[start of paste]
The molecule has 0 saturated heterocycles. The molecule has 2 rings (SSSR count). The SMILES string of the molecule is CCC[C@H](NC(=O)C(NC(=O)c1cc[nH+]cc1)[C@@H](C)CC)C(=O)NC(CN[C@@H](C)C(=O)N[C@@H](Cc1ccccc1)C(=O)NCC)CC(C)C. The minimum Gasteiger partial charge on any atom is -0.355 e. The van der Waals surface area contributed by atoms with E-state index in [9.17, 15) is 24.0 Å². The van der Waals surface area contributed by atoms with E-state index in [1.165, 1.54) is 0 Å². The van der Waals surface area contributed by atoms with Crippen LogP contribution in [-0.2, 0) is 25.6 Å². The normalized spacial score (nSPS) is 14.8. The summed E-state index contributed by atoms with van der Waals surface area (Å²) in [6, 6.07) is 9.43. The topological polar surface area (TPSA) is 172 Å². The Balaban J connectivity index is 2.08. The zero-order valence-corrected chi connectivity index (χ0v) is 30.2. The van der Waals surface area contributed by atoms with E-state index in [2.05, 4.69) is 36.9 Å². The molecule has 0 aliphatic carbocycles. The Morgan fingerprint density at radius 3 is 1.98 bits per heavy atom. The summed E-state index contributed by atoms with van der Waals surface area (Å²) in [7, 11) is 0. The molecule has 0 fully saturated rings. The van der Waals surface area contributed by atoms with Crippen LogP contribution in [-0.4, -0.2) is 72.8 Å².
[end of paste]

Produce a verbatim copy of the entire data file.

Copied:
The molecule has 0 saturated heterocycles. The molecule has 2 rings (SSSR count). The SMILES string of the molecule is CCC[C@H](NC(=O)C(NC(=O)c1cc[nH+]cc1)[C@@H](C)CC)C(=O)NC(CN[C@@H](C)C(=O)N[C@@H](Cc1ccccc1)C(=O)NCC)CC(C)C. The minimum Gasteiger partial charge on any atom is -0.355 e. The van der Waals surface area contributed by atoms with E-state index in [9.17, 15) is 24.0 Å². The van der Waals surface area contributed by atoms with E-state index in [1.165, 1.54) is 0 Å². The van der Waals surface area contributed by atoms with Crippen LogP contribution in [-0.2, 0) is 25.6 Å². The normalized spacial score (nSPS) is 14.8. The summed E-state index contributed by atoms with van der Waals surface area (Å²) in [6, 6.07) is 9.43. The topological polar surface area (TPSA) is 172 Å². The Balaban J connectivity index is 2.08. The zero-order valence-corrected chi connectivity index (χ0v) is 30.2. The van der Waals surface area contributed by atoms with E-state index in [2.05, 4.69) is 36.9 Å². The molecule has 0 aliphatic carbocycles. The Morgan fingerprint density at radius 3 is 1.98 bits per heavy atom. The summed E-state index contributed by atoms with van der Waals surface area (Å²) in [7, 11) is 0. The molecule has 0 fully saturated rings. The van der Waals surface area contributed by atoms with Crippen LogP contribution in [-0.4, -0.2) is 72.8 Å².